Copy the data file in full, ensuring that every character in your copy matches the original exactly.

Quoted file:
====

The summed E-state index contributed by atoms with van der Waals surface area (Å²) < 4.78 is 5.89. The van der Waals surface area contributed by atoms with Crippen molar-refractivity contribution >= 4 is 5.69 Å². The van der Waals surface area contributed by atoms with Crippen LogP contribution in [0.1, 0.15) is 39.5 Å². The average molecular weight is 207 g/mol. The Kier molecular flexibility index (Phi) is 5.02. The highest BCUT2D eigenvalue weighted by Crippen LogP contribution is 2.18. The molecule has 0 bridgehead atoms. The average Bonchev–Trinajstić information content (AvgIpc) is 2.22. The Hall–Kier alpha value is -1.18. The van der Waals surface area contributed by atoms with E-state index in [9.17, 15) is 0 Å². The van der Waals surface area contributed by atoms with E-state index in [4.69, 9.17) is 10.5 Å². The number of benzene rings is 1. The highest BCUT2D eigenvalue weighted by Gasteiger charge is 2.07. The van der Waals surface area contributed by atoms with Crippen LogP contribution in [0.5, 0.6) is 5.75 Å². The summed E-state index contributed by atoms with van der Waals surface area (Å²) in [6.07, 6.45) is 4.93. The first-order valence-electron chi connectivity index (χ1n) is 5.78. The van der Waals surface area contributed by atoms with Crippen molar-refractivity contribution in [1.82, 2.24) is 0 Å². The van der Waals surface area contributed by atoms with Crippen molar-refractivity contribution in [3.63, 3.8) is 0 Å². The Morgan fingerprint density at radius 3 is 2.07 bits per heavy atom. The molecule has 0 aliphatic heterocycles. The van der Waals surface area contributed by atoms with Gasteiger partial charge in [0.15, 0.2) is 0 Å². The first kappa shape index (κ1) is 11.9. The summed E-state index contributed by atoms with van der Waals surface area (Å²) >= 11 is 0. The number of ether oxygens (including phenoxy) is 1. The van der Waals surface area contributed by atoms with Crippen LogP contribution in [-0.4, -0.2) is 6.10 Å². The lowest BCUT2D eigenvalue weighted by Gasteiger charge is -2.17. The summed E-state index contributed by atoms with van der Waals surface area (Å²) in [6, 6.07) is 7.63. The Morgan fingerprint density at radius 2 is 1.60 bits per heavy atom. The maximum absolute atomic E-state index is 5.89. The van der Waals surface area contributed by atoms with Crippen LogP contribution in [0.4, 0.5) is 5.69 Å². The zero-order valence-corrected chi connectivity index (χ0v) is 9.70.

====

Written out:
The summed E-state index contributed by atoms with van der Waals surface area (Å²) < 4.78 is 5.89. The van der Waals surface area contributed by atoms with Crippen molar-refractivity contribution >= 4 is 5.69 Å². The van der Waals surface area contributed by atoms with Crippen LogP contribution in [0.1, 0.15) is 39.5 Å². The average molecular weight is 207 g/mol. The Kier molecular flexibility index (Phi) is 5.02. The highest BCUT2D eigenvalue weighted by Crippen LogP contribution is 2.18. The molecule has 0 bridgehead atoms. The average Bonchev–Trinajstić information content (AvgIpc) is 2.22. The Hall–Kier alpha value is -1.18. The van der Waals surface area contributed by atoms with E-state index in [9.17, 15) is 0 Å². The van der Waals surface area contributed by atoms with E-state index in [4.69, 9.17) is 10.5 Å². The number of benzene rings is 1. The highest BCUT2D eigenvalue weighted by Gasteiger charge is 2.07. The van der Waals surface area contributed by atoms with Crippen LogP contribution in [0.5, 0.6) is 5.75 Å². The summed E-state index contributed by atoms with van der Waals surface area (Å²) in [6.07, 6.45) is 4.93. The first-order valence-electron chi connectivity index (χ1n) is 5.78. The van der Waals surface area contributed by atoms with Crippen molar-refractivity contribution in [1.82, 2.24) is 0 Å². The van der Waals surface area contributed by atoms with Crippen molar-refractivity contribution in [3.63, 3.8) is 0 Å². The Morgan fingerprint density at radius 3 is 2.07 bits per heavy atom. The molecule has 0 aliphatic heterocycles. The van der Waals surface area contributed by atoms with Gasteiger partial charge in [0.15, 0.2) is 0 Å². The first kappa shape index (κ1) is 11.9. The summed E-state index contributed by atoms with van der Waals surface area (Å²) >= 11 is 0. The number of ether oxygens (including phenoxy) is 1. The van der Waals surface area contributed by atoms with Crippen LogP contribution in [-0.4, -0.2) is 6.10 Å². The lowest BCUT2D eigenvalue weighted by Gasteiger charge is -2.17. The summed E-state index contributed by atoms with van der Waals surface area (Å²) in [6, 6.07) is 7.63. The Morgan fingerprint density at radius 2 is 1.60 bits per heavy atom. The maximum absolute atomic E-state index is 5.89. The van der Waals surface area contributed by atoms with Crippen LogP contribution in [0.4, 0.5) is 5.69 Å². The zero-order valence-corrected chi connectivity index (χ0v) is 9.70.